It was perhaps inadvertently helpful that i first listened to LP1, a new release from Joseph Branciforte and Theo Bleckmann, in bed late at night. Not because it’s nocturnal, as such, but more to do with the fact that it sounded in sympathy with the pitch blackness all around me. For while it wouldn’t be accurate to say that LP1 is an album without colours, still less that it’s a ‘black’ music, there’s nonetheless an inscrutability to its palette that i find fascinating every time i listen to it. Its soundworld is something of an amalgam of the cycling, mechanical, glitchy plinky-clunk of Michael Cutting and the overlapping, quasi-isorhythmic patterns of Brian Eno’s earliest ambient music. If that suggests a paradox, the one tightly-controlled and hands-on, the other loosely-arranged and hands-off, then that’s exactly what permeates all four tracks of LP1, a sensibility in which improvisational freedom and compositional planning are evidently both being brought to bear on the music at the same time.
There’s a dronal aspect to this, which fuels the sense of music always moving while never moving far from its starting point. In opening track ‘6.15’ it’s founded upon enormous deep bass pulses that form the bedrock for a network of soft glitches, breathy vocalise and an assortment of pitches that emerge and recede at random. The bass is so profoundly low that it practically transcends the notion of drone, instead becoming a kind of architectonic rumble, like the low resonance given off by a far-distant energy source. Its omnipresence is curiously elusive; trying to focus on it somehow renders it less perceptible. Nonetheless, its consistency enables a dual state that on one level feels meditative – its higher-level sounds gently impinging against each other, occasionally accompanied by wordless singing – while being simultaneously insistent, demanding attention. As such, it’s not remotely background or atmospheric music, but an altogether more active form of immersion. Third track ‘4.19’ acts in a similar way, delicate Fender Rhodes notes calmly rotating and coalescing around a fixed central point, like a sonic mobile. There are hints of Eno’s Music For Airports here, but its texture is much more complex, and again, doesn’t in any way encourage disinterest in the listener.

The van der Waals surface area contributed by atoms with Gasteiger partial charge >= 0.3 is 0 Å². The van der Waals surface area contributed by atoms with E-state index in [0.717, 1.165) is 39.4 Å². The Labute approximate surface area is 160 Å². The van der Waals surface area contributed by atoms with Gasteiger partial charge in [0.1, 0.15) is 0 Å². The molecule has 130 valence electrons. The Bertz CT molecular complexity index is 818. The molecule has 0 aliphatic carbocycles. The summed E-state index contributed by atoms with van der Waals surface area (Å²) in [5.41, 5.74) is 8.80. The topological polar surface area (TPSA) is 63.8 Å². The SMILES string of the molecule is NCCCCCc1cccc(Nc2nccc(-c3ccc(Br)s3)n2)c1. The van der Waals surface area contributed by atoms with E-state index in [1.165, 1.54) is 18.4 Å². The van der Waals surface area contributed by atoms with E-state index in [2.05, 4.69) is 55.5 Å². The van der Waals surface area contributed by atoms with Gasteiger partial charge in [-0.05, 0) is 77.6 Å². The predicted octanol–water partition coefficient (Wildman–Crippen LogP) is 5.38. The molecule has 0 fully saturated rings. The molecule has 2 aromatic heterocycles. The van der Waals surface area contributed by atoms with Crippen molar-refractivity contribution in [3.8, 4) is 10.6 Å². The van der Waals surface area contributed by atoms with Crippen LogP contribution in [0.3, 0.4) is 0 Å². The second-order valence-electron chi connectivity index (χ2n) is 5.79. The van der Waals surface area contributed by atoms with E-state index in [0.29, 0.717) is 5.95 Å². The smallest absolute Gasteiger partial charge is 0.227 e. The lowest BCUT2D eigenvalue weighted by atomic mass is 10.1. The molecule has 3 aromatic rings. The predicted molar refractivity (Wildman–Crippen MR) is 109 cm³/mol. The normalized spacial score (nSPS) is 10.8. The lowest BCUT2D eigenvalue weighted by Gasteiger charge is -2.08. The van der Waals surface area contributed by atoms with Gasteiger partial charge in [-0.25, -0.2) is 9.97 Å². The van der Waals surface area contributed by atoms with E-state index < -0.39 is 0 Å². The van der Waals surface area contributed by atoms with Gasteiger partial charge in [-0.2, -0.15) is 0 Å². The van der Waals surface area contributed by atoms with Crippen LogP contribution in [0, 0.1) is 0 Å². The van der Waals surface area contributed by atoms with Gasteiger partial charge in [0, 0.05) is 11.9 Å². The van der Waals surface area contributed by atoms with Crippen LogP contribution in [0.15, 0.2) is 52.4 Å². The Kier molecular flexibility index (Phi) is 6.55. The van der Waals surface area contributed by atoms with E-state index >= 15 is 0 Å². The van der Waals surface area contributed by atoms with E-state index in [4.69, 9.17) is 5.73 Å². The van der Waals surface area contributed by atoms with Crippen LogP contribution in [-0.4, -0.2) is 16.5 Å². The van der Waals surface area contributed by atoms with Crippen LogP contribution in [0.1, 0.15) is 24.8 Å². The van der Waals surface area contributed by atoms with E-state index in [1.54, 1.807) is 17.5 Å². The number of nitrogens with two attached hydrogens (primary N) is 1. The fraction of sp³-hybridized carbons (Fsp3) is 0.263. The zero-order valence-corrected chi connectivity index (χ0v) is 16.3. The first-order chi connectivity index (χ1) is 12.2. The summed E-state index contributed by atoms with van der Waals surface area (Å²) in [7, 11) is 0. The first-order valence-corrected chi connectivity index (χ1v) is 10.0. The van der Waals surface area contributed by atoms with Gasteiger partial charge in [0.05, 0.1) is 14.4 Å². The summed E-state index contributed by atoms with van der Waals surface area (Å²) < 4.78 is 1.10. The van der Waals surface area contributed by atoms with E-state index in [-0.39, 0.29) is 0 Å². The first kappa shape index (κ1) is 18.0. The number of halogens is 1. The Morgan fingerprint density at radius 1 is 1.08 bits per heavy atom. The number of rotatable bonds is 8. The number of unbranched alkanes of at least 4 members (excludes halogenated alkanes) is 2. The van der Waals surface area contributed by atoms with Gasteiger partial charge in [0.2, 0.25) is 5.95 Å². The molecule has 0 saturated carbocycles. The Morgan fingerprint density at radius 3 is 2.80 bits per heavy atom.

The inscrutable palette i spoke of manifests most powerfully in the way Branciforte and Bleckmann ramp up the intensity and – more importantly – the density of the music. ‘5.5.9’, which ends the album, drapes everything in heavy reverb, having the uncanny effect of both deadening things while allowing them to resound. Its unsettling soundworld brings to mind Angelo Badalamenti and David Lynch’s more tortured material from Twin Peaks: all traces of pitch and noise, whether human, acoustic or electronic, are rendered almost unreal – practically figments – within its juddering environment, unidentifiable streaks and traces of sonic stuff that together accumulate into an opaque mass that radiates a kind of ‘anti-light’. Even more dense – one of densest things i’ve heard in a long time, in fact – is ‘3.4.26’. There’s no indication of this at first, the duo establishing a soft texture of vocal sounds and pitch droplets, again dronal in nature. But within a couple of minutes the agglomeration of its internal elements is sufficiently compressed that all movements seem practically to have stopped, and all details are extremely hard to make out (despite there being a lot of them). Details do emerge – most obviously a small vocal phrase that’s folded into the texture, and various chords that find their way to the surface – but it’s the way the music sounds so trammelled, its elements crammed together, that primarily holds our attention. As a consequence, in the best way it’s the hardest of the four pieces to penetrate, a convolution of equilibrium and instability, serenity and turbulence that, while it typifies LP1 as a whole, is at its most beautiful here.